Home Corporate Governance Why is “cut and paste” ever allowed in the newsroom?

Why is “cut and paste” ever allowed in the newsroom?

I read an article this morning in The Toronto Star regarding an attempt by some human rights activists to draw attention to the United Nations-sanctioned blockade of Gaza by the Israeli Defence Force. Part way through the piece I realized that the article was repeating itself, either due to a forgetful writer, a rush job by the editor, or a mistake in the copy process. At the end of the article, lo and behold, the Star credited “files from New York Times”.

That got me thinking: no Star writer would repeat information if they wrote the news article from scratch. It can only be due to the writer having generously borrowed from an actual NYT article. I thought: let’s have a look and see if the NYT ran their own story on the matter.

Sure enough, a NYT piece served as the backbone for Star writer Kim Magi’s own effort. It begs a question for John Miller: when is using “files” from another media outlet suitable, and at what point does it cross the line into plagiarism? Is it possible, in this day and age of erratic journalism standards, that one outlet can republish the work of another based upon a commercial agreement betwen them (as exists between The Star and the NYT I believe), without making it clear what comes from the source (the original NYT article by Jodi Rudoren) and what is the original work of the client (in this case the Toronto Star)?

Side-by-side, the Star’s effort looks like a cut and paste job to me. Isn’t that part of what got the Globe and Mail’s Peggy Wente into trouble? As any of my University Profs would say, endnoting a thought or the original source material isn’t the same when you are quoting it exactly as it appeared elsewhere — you need to clearly attribute the excerpt.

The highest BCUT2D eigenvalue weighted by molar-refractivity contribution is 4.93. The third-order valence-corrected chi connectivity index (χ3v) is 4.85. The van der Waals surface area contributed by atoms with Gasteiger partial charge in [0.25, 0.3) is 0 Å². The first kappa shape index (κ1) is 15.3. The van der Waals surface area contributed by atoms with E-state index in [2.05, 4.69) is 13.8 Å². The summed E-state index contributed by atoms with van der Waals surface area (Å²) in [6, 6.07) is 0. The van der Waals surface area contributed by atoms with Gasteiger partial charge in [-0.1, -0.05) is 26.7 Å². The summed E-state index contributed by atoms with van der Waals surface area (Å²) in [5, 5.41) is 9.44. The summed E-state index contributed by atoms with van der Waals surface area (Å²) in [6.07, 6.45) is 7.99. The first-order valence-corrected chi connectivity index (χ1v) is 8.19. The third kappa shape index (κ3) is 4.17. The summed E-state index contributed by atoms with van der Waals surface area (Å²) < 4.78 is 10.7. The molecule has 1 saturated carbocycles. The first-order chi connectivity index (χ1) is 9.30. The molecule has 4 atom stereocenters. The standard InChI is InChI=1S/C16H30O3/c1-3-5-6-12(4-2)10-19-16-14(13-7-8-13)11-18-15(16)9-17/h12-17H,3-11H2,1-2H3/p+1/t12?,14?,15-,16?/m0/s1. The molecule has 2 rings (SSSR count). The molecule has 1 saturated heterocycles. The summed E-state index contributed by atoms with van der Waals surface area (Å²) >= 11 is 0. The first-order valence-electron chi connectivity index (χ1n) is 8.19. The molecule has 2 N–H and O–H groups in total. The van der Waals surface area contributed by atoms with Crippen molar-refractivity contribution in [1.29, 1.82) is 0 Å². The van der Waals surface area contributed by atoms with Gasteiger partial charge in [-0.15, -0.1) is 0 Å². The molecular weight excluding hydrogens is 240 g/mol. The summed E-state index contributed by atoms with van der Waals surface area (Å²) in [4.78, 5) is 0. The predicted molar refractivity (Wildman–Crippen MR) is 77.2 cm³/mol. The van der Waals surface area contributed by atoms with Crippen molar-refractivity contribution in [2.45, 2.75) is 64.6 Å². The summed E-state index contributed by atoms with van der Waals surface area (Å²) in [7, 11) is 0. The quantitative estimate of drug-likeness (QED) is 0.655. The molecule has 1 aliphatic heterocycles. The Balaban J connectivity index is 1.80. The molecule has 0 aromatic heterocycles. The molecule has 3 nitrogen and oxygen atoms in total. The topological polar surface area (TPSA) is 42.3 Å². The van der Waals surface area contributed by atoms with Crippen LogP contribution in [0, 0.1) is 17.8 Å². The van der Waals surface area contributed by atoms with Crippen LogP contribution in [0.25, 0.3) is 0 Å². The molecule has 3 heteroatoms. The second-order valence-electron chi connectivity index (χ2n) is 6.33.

See for yourself:

From The New York Times:

Israel Seizes Activist Ship en Route to Gaza Strip

By JODI RUDOREN

Published: October 20, 2012

JERUSALEM — The Israeli Navy on Saturday seized a European ship headed to the Gaza Strip to try to break Israel’s maritime blockade against the Hamas-controlled region and diverted it to an Israeli port.

The military said that the ship, the Estelle, had been seized without incident and taken to the port of Ashdod, in southern Israel, and that the more than two dozen people on board, including five European lawmakers and a former Canadian legislator, would be turned over to the police.

Advocates supporting the mission said the vessel had been surrounded by warships, and they called the boarding an “assault.”

“The last contact we have from our people on board was that they were going to be boarded,” said David Heap, an activist who was attending a conference in Gaza. “We have no confirmation from them of how they are, and we may not for some time hear directly from them.”

Israel imposed a naval blockade on Gaza in 2009, saying it was needed to prevent the smuggling of arms to the Islamic militant group Hamas, which governs the Palestinian enclave, and to jihadist groups operating there.